Iran is preparing to launch several civilian satellites, the country's information minister confirmed, after three failed attempts last year. The US claims Iran is using civilian launches to develop missiles.
Authorities in Iran are preparing a space launch site to send the first of six civilian satellites into orbit, Iranian Information and Communications Technology Minister Mohammad Javad Azari-Jahromi tweeted on Monday.
The minister linked to a story published by US National Public Radio (NPR), which analyzed satellite recordings showing activity at the Imam Khomeini Space Center in northern Iran.
"Yes, a site is being prepared for placing the Zafar satellite into orbit," the minister tweeted in Farsi, referring to the Iranian-built communications device. He added that five more satellites were planned to follow Zafar.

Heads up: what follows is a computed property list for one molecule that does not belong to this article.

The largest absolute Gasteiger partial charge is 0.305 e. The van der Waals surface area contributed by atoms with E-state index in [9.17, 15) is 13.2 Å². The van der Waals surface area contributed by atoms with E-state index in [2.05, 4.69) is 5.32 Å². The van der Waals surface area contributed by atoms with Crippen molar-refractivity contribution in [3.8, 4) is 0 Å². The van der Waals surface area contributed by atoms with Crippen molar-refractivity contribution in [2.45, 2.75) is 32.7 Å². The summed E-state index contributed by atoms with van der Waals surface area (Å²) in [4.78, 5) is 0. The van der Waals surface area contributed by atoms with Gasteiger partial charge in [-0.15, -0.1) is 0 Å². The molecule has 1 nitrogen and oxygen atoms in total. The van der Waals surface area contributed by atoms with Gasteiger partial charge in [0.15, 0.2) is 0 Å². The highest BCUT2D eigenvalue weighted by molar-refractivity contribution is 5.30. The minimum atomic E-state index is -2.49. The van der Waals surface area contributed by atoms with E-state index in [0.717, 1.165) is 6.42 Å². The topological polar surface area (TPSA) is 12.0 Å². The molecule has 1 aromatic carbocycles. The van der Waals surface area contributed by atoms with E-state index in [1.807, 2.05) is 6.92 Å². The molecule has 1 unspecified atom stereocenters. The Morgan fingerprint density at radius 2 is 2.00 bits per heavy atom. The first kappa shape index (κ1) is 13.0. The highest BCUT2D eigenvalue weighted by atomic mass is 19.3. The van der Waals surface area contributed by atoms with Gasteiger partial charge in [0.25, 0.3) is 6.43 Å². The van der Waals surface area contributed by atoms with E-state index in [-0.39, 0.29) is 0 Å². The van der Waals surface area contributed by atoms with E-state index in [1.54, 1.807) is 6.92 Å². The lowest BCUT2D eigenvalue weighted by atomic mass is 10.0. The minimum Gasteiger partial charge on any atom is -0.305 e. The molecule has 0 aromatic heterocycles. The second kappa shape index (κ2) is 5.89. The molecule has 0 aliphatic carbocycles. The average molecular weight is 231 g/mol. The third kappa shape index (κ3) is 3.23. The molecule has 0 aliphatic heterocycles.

The news comes amid a standoff with the US, which accuses Iran of using its space program as a cover for developing new types of ballistic missiles, which could at some point be equipped with nuclear warheads.
After a failed launch a year ago, US Secretary of State Mike Pompeo said that satellite-carrying rockets "incorporate technologies that are virtually identical and interchangeable with those used in ballistic missiles."
Iran has repeatedly denied US accusations and insists its space program is peaceful.
Tehran launched its first satellite, Omid (Hope), in 2009. While the feat was followed by other successful launches, the Iranian Space Agency (ISA) has notably struggled in the last 12 months. Two of its launch attempts failed last year in January and February, and a third attempt in August saw a rocket explode on the launch pad.
Earlier this month, Minister Azari-Jahromi tweeted that two Zafar-type satellites had been successfully tested and would soon be put into orbit. He also said that Iran had improved its capacities and should be now be able to launch satellites faster, according to Iranian news agency IRNA.